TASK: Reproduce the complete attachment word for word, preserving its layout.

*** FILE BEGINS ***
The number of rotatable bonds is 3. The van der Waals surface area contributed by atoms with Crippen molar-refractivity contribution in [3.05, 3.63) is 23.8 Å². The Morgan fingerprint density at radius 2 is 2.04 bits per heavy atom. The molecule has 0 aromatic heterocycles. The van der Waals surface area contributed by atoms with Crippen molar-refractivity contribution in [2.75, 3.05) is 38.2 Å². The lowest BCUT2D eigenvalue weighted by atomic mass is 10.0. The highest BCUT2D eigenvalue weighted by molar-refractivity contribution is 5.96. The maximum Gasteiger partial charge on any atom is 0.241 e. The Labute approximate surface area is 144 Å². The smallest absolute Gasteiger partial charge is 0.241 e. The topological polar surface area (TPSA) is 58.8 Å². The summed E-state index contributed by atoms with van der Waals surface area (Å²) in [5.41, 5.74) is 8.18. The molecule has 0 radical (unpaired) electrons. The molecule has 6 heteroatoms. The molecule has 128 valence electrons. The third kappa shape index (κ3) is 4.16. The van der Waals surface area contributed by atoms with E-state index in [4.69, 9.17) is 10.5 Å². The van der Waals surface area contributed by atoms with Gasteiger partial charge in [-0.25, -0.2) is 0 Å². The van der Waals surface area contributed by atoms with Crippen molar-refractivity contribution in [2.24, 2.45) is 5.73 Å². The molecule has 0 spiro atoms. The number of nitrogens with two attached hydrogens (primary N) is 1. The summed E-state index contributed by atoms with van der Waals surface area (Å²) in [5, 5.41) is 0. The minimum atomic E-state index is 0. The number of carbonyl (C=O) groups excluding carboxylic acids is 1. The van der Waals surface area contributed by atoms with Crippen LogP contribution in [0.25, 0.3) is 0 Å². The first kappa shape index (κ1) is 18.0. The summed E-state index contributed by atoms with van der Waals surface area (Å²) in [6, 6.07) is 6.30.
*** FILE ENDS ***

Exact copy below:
The number of rotatable bonds is 3. The van der Waals surface area contributed by atoms with Crippen molar-refractivity contribution in [3.05, 3.63) is 23.8 Å². The Morgan fingerprint density at radius 2 is 2.04 bits per heavy atom. The molecule has 0 aromatic heterocycles. The van der Waals surface area contributed by atoms with Crippen molar-refractivity contribution in [2.75, 3.05) is 38.2 Å². The lowest BCUT2D eigenvalue weighted by atomic mass is 10.0. The highest BCUT2D eigenvalue weighted by molar-refractivity contribution is 5.96. The maximum Gasteiger partial charge on any atom is 0.241 e. The Labute approximate surface area is 144 Å². The smallest absolute Gasteiger partial charge is 0.241 e. The topological polar surface area (TPSA) is 58.8 Å². The summed E-state index contributed by atoms with van der Waals surface area (Å²) in [5.41, 5.74) is 8.18. The molecule has 0 radical (unpaired) electrons. The molecule has 6 heteroatoms. The molecule has 128 valence electrons. The third kappa shape index (κ3) is 4.16. The van der Waals surface area contributed by atoms with E-state index in [4.69, 9.17) is 10.5 Å². The van der Waals surface area contributed by atoms with Gasteiger partial charge in [-0.25, -0.2) is 0 Å². The van der Waals surface area contributed by atoms with Crippen molar-refractivity contribution in [2.24, 2.45) is 5.73 Å². The molecule has 0 spiro atoms. The number of nitrogens with two attached hydrogens (primary N) is 1. The summed E-state index contributed by atoms with van der Waals surface area (Å²) in [5, 5.41) is 0. The minimum atomic E-state index is 0. The number of carbonyl (C=O) groups excluding carboxylic acids is 1. The van der Waals surface area contributed by atoms with Crippen LogP contribution in [0.25, 0.3) is 0 Å². The first kappa shape index (κ1) is 18.0. The summed E-state index contributed by atoms with van der Waals surface area (Å²) in [6, 6.07) is 6.30.